The existence of gadolinium was first noted by the Swiss chemist Marignac in 1880 in the mineral samarskite. The element was eventually named after Gadolin, a Finnish chemist, whose name was also given to another rare earth mineral, gadolinite.
Today, gadolinium is primarily obtained from the Chinese ion adsorption clays and less so from the minerals xenotime (Y, REE PO4), monazite ((Ce,La,Th,Nd,Y)PO4) and bastnaesite ((Ce,La,Y)CO3F).
Gadolinium is a silvery-white, malleable and ductile metal with a metallic lustre. Unlike other rare earth elements, gadolinium metal is relatively stable in dry air. It does however tarnish quickly in moist air, forming a loosely-adhering oxide which flakes off, and exposes the underlying surface to further oxidation. It reacts slowly with water, and is soluble in dilute acids.
Gadolinium is weakly magnetic, or paramagnetic, at room temperature, but becomes strongly magnetic or ferromagnetic below room temperatures.
Gadolinium, particularly in alloy form e.g. Gd5(Si2Ge2), demonstrates a magnetocaloric effect whereby its temperature increases when it enters a magnetic field and decreases when it leaves the magnetic field.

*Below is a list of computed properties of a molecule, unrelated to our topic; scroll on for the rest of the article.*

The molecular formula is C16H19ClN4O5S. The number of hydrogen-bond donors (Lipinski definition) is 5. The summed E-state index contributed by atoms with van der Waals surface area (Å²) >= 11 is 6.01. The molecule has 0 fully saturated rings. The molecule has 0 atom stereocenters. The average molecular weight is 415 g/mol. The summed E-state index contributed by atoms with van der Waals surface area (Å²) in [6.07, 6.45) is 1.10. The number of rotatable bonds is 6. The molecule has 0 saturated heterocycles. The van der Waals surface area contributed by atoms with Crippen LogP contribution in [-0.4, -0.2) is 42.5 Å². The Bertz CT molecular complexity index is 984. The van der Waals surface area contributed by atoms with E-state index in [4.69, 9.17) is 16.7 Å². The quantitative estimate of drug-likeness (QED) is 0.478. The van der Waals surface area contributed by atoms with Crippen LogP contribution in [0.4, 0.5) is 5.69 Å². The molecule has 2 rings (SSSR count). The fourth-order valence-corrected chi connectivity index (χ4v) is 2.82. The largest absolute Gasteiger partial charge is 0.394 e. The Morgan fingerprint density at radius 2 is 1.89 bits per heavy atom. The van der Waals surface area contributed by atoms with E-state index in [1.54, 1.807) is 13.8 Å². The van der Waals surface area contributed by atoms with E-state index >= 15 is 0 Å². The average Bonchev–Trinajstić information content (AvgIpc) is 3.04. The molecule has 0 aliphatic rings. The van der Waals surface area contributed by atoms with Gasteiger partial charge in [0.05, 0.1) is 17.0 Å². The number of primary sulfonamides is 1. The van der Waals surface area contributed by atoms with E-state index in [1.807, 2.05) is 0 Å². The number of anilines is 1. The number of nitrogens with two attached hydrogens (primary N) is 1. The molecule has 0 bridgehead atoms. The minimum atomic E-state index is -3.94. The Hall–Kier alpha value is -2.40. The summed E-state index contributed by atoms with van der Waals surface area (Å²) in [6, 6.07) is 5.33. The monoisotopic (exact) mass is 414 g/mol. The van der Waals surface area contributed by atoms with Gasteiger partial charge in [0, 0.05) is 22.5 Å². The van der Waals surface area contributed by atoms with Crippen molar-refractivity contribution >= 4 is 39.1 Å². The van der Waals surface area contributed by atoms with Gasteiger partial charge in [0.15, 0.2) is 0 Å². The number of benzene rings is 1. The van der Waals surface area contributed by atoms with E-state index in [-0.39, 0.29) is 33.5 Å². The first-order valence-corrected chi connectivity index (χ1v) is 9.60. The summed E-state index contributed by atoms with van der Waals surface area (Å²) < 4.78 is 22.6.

APPLICATIONS OF GADOLINIUM
Materials and Electronics: Gadolinium is used in making gadolinium yttrium garnets, which have microwave applications, and gadolinium compounds are used for making phosphors for colour TV tubes. Gadolinium is also used for manufacturing compact discs and computer memory.
It also possesses unusual metallurgic properties, in which, as little as 1% of gadolinium improves both the workability of iron, chromium, and related alloys and raises their resistances to high temperature oxidation.
Future applications may include its use as a magnetic component for sensing hot and cold, by levering its high magnetic moment and low Curie temperature.
Medical: Solutions of organic gadolinium complexes and gadolinium compounds are used as intravenously administered, contrasting agents to enhance images in medical magnetic resonance imaging (MRI). Gadolinium is also used in X-ray imaging where terbium-doped, gadolinium oxysulfide as a phosphor converts the X-rays released from a source into light. Cerium-doped gadolinium oxyorthosilicate is a single crystal used as a scintillator in medical imaging such as Positron Emission Tomography (PET).
Because it has a high neutron capture cross-section, gadolinium is very effective for use with neutron radiography.
Specialty Glass: Gadolinium gallium garnet (Gd3Ga5O12) is used in fabrication of various optical components and as substrate material for magneto-optical films.
Energy: Gadolinium is used in nuclear marine propulsion systems as a burnable nuclear poison and as a secondary, emergency shut-down measure in some nuclear, particularly CANDU type, reactors.